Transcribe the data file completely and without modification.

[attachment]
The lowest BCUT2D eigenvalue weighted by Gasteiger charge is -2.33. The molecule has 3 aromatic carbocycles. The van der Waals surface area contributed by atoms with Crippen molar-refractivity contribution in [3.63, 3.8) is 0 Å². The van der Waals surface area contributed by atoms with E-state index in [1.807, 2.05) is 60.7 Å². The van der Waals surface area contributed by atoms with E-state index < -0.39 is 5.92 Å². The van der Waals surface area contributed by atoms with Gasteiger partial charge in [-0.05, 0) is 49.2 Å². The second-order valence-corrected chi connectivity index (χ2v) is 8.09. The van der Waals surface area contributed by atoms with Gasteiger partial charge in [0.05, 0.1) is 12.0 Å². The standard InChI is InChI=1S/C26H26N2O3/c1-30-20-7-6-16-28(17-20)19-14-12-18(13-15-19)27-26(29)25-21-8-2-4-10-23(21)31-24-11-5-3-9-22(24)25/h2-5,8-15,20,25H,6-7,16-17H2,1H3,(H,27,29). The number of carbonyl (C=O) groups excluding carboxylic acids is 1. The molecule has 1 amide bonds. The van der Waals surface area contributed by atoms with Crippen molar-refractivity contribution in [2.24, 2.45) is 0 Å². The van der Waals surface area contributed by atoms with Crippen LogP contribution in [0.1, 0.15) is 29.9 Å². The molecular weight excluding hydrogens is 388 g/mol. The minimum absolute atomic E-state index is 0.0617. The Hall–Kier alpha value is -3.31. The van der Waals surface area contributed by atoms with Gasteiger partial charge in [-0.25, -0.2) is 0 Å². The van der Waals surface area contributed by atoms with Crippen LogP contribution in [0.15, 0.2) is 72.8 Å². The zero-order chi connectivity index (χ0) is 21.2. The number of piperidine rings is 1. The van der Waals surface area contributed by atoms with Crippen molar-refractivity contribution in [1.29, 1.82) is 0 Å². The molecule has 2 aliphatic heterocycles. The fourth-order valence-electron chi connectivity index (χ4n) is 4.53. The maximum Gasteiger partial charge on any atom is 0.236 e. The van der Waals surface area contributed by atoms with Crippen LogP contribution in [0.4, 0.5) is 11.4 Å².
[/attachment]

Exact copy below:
The lowest BCUT2D eigenvalue weighted by Gasteiger charge is -2.33. The molecule has 3 aromatic carbocycles. The van der Waals surface area contributed by atoms with Crippen molar-refractivity contribution in [3.63, 3.8) is 0 Å². The van der Waals surface area contributed by atoms with E-state index in [1.807, 2.05) is 60.7 Å². The van der Waals surface area contributed by atoms with E-state index < -0.39 is 5.92 Å². The van der Waals surface area contributed by atoms with Gasteiger partial charge in [-0.05, 0) is 49.2 Å². The second-order valence-corrected chi connectivity index (χ2v) is 8.09. The van der Waals surface area contributed by atoms with Gasteiger partial charge in [0.05, 0.1) is 12.0 Å². The standard InChI is InChI=1S/C26H26N2O3/c1-30-20-7-6-16-28(17-20)19-14-12-18(13-15-19)27-26(29)25-21-8-2-4-10-23(21)31-24-11-5-3-9-22(24)25/h2-5,8-15,20,25H,6-7,16-17H2,1H3,(H,27,29). The number of carbonyl (C=O) groups excluding carboxylic acids is 1. The molecule has 1 amide bonds. The van der Waals surface area contributed by atoms with Crippen molar-refractivity contribution in [2.24, 2.45) is 0 Å². The van der Waals surface area contributed by atoms with Crippen LogP contribution in [0.1, 0.15) is 29.9 Å². The molecular weight excluding hydrogens is 388 g/mol. The minimum absolute atomic E-state index is 0.0617. The Hall–Kier alpha value is -3.31. The van der Waals surface area contributed by atoms with Gasteiger partial charge in [-0.25, -0.2) is 0 Å². The van der Waals surface area contributed by atoms with Crippen LogP contribution in [0.15, 0.2) is 72.8 Å². The zero-order chi connectivity index (χ0) is 21.2. The number of piperidine rings is 1. The van der Waals surface area contributed by atoms with Crippen molar-refractivity contribution in [1.29, 1.82) is 0 Å². The molecule has 2 aliphatic heterocycles. The fourth-order valence-electron chi connectivity index (χ4n) is 4.53. The maximum Gasteiger partial charge on any atom is 0.236 e. The van der Waals surface area contributed by atoms with Crippen LogP contribution in [0.4, 0.5) is 11.4 Å².